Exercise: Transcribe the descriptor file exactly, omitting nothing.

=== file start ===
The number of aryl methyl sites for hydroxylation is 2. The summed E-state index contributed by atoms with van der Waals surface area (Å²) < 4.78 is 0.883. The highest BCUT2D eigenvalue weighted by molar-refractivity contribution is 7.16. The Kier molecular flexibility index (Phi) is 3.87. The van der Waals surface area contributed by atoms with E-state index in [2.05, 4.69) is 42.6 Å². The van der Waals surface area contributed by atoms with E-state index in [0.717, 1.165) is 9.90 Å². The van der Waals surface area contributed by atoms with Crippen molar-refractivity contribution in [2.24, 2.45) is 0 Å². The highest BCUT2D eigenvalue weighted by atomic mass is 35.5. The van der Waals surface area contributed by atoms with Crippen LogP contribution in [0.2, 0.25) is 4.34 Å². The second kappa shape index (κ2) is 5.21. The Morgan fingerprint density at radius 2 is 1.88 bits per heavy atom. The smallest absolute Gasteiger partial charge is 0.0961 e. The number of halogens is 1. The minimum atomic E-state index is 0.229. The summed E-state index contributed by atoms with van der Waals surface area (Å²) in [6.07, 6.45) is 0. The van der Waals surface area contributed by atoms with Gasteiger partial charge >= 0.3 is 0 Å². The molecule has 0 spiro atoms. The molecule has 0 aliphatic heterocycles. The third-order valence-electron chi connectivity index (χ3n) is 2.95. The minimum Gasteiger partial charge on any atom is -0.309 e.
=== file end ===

The number of aryl methyl sites for hydroxylation is 2. The summed E-state index contributed by atoms with van der Waals surface area (Å²) < 4.78 is 0.883. The highest BCUT2D eigenvalue weighted by molar-refractivity contribution is 7.16. The Kier molecular flexibility index (Phi) is 3.87. The van der Waals surface area contributed by atoms with E-state index in [2.05, 4.69) is 42.6 Å². The van der Waals surface area contributed by atoms with E-state index in [0.717, 1.165) is 9.90 Å². The van der Waals surface area contributed by atoms with Crippen molar-refractivity contribution in [2.24, 2.45) is 0 Å². The highest BCUT2D eigenvalue weighted by atomic mass is 35.5. The van der Waals surface area contributed by atoms with Crippen LogP contribution in [0.2, 0.25) is 4.34 Å². The second kappa shape index (κ2) is 5.21. The Morgan fingerprint density at radius 2 is 1.88 bits per heavy atom. The smallest absolute Gasteiger partial charge is 0.0961 e. The number of halogens is 1. The minimum atomic E-state index is 0.229. The summed E-state index contributed by atoms with van der Waals surface area (Å²) in [6.07, 6.45) is 0. The van der Waals surface area contributed by atoms with Gasteiger partial charge >= 0.3 is 0 Å². The molecule has 0 spiro atoms. The molecule has 0 aliphatic heterocycles. The third-order valence-electron chi connectivity index (χ3n) is 2.95. The minimum Gasteiger partial charge on any atom is -0.309 e.